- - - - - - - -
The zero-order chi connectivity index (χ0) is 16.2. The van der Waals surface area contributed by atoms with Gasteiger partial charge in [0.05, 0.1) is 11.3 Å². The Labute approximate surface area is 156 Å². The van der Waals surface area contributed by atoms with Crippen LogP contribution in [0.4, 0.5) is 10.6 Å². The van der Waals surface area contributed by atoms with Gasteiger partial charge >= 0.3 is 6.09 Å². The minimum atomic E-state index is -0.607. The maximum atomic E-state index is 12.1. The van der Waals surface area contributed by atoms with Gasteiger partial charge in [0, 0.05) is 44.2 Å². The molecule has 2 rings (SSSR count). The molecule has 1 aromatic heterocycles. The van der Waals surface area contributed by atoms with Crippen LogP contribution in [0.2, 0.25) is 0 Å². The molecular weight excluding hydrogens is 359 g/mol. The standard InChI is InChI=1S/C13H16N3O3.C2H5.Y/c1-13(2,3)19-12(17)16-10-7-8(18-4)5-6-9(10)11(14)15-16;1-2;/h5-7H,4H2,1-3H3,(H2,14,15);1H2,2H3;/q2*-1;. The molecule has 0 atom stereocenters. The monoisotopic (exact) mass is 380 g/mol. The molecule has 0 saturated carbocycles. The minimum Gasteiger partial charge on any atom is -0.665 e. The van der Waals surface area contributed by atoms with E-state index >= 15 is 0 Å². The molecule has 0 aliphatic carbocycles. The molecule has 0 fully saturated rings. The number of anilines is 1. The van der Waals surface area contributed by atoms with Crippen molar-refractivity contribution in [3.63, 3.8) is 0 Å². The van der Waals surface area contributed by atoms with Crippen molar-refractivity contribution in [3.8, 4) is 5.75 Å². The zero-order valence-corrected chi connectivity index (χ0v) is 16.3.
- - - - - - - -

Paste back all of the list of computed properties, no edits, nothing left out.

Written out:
The zero-order chi connectivity index (χ0) is 16.2. The van der Waals surface area contributed by atoms with Gasteiger partial charge in [0.05, 0.1) is 11.3 Å². The Labute approximate surface area is 156 Å². The van der Waals surface area contributed by atoms with Crippen LogP contribution in [0.4, 0.5) is 10.6 Å². The van der Waals surface area contributed by atoms with Gasteiger partial charge >= 0.3 is 6.09 Å². The minimum atomic E-state index is -0.607. The maximum atomic E-state index is 12.1. The van der Waals surface area contributed by atoms with Gasteiger partial charge in [0, 0.05) is 44.2 Å². The molecule has 2 rings (SSSR count). The molecule has 1 aromatic heterocycles. The van der Waals surface area contributed by atoms with Crippen LogP contribution in [0.2, 0.25) is 0 Å². The molecular weight excluding hydrogens is 359 g/mol. The standard InChI is InChI=1S/C13H16N3O3.C2H5.Y/c1-13(2,3)19-12(17)16-10-7-8(18-4)5-6-9(10)11(14)15-16;1-2;/h5-7H,4H2,1-3H3,(H2,14,15);1H2,2H3;/q2*-1;. The molecule has 0 atom stereocenters. The monoisotopic (exact) mass is 380 g/mol. The molecule has 0 saturated carbocycles. The minimum Gasteiger partial charge on any atom is -0.665 e. The van der Waals surface area contributed by atoms with E-state index >= 15 is 0 Å². The molecule has 0 aliphatic carbocycles. The molecule has 0 fully saturated rings. The number of anilines is 1. The van der Waals surface area contributed by atoms with Crippen molar-refractivity contribution in [3.63, 3.8) is 0 Å². The van der Waals surface area contributed by atoms with Crippen molar-refractivity contribution in [3.8, 4) is 5.75 Å². The zero-order valence-corrected chi connectivity index (χ0v) is 16.3.